August 18, 2020 | Training
There are plenty of articles on the Internet about how to become a more efficient leader. Simply throw the word ‘leader’ into Google, and you have a million search results instructing you on exactly how to improve. But what if you want to become a more efficient learner? These 6 steps will provide you with the foundation you need in order to become the most effective and efficient learner.
Keep an Open Mind and Be Willing to Learn
You don’t know what you don’t know. There’s a reason you’re attending a class, or training session, or lecture; even if you don’t see what it is in the moment. Be ready to find the new lesson and welcome it with open arms. Arrive with a positive attitude, and set your intentions for the course. Learning something you didn’t know previously allows you to grow; it doesn’t mean you’re a bad employee or a poor performer. Sometimes we allow these thoughts to enter our minds, dismissing new ideas as unnecessary and deeming training ‘annoying’ or ‘a bore.’ Years on the job doesn’t make you an expert; this mindset often can hinder your progress. You may be stuck in your ways, and struggling to evolve as service expectations change. Check your ego at the door, and admit that you don’t know it all. The most effective, efficient learners are dedicated to developing their skills. They’re perpetual, polite students, viewing all new opportunities as learning opportunities. As soon as you get excited about new techniques and examples, you’re already improving.
We’ve heard it all before: there’s no such thing as a stupid question. Many people avoid asking questions for fear of being ridiculed or being made to feel inferior. More often than not, there are several other people who are equally afraid of asking the question, secretly hoping that someone else will do it, knowing they’ll benefit from the answer. On the flip side, the teacher is likely hoping that someone will ask questions. They’re passionate about what they’re teaching, and they want to discuss the subject with you. If you want to be a more efficient learner, ask the question — you’ll grow your confidence, and clarify expectations. You can’t expect to learn to your highest potential if you’re passively accepting information without truly understanding it. Asking questions, and contemplating the answer, allows you to ensure that you’re growing to fullest capacity in your respective field. You know what they say… if you don’t ask, the answer will always be ‘no.’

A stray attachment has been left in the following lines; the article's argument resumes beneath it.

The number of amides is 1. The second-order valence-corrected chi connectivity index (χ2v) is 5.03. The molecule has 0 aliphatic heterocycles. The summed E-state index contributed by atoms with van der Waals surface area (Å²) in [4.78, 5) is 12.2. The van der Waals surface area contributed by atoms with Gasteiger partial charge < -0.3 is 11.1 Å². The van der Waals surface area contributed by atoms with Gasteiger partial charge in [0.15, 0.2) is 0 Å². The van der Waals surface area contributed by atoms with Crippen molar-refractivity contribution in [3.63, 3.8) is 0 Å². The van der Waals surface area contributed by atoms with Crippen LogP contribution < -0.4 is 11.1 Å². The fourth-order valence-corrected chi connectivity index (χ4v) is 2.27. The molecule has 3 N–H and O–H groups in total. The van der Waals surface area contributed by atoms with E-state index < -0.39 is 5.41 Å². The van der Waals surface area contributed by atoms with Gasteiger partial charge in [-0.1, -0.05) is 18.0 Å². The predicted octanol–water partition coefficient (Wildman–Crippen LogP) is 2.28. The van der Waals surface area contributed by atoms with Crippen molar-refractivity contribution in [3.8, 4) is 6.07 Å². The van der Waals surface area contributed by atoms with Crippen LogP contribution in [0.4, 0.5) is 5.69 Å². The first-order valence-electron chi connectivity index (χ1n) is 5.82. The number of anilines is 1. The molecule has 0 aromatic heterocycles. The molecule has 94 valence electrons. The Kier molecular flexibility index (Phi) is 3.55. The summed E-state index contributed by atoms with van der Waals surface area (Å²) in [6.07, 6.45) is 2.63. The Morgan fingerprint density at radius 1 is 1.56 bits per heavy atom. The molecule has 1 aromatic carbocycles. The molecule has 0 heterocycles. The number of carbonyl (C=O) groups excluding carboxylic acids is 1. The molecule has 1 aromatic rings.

You’re more likely to remember details if you handwrite them. Note-taking can sometimes feel like a tedious task, but it is a necessary evil if you want to retain the information for a longer period of time. When we only listen to the information, our brain does not retain anywhere near the amount of information as it does when we physically write notes down during it. If you take notes during a presentation, or a meeting, or a lecture, you will be ensuring that you remain focused and engaged throughout the entire thing, and you won’t walk out of the room thinking to yourself, what did I just learn? The curriculum will be reinforced, guaranteeing stronger retention.
Don’t Take It Personally
You spend a lot of time with your coworkers. The majority of your week is spent with them, and you get to know them pretty quickly. Sometimes, if you’re lucky, you even form friendships with them, and feel comfortable to converse with and confide in them freely. So when they offer you constructive criticism, it can become difficult not to take their words personally. It is important to remember that your leaders and managers — even if they’re your peers, and you’re friendly with them — have a job to do, and sometimes that involves offering advice and criticism that isn’t easy to swallow. At the end of the day, everything you do at work is to better the operation of your business, and each employee is working towards that goal. Feedback and course correction are forms of continuous learning.
Be a Sponge
One of the easiest ways to become a more efficient learner is to treat every moment like a learning situation; constantly ingesting information, eager to improve There are so many situations you can learn from on a day-to-day basis, much beyond the typical training sessions and employee review meetings. Maybe your coworker interacted with a guest in a way you’d like to emulate. Or maybe you overheard a closing to a phone call that sounded particularly professional that you want to try. If you’re interested in potentially working your way to your current boss’s position, ask her if you can shadow her for a few hours. If you’ve thought about making the switch to a role in the Marketing department, email the Director and pick his brain about the best and worst parts of his job. Learning isn’t limited to a classroom or a training; you can soak up information from virtually anywhere if you remember to be a sponge.
Become the Teacher
Can you train someone else to a perfect performance? Are you able to pass on what you have learned to someone and make it understandable and obtainable? Once you can say ‘yes’ to these two questions, you have absolutely perfected the behaviors and performance levels expected of you. Until you can teach someone the skills you’ve been taught, you haven’t mastered things with confidence and competence.
Written by: Between the Lines Copywriting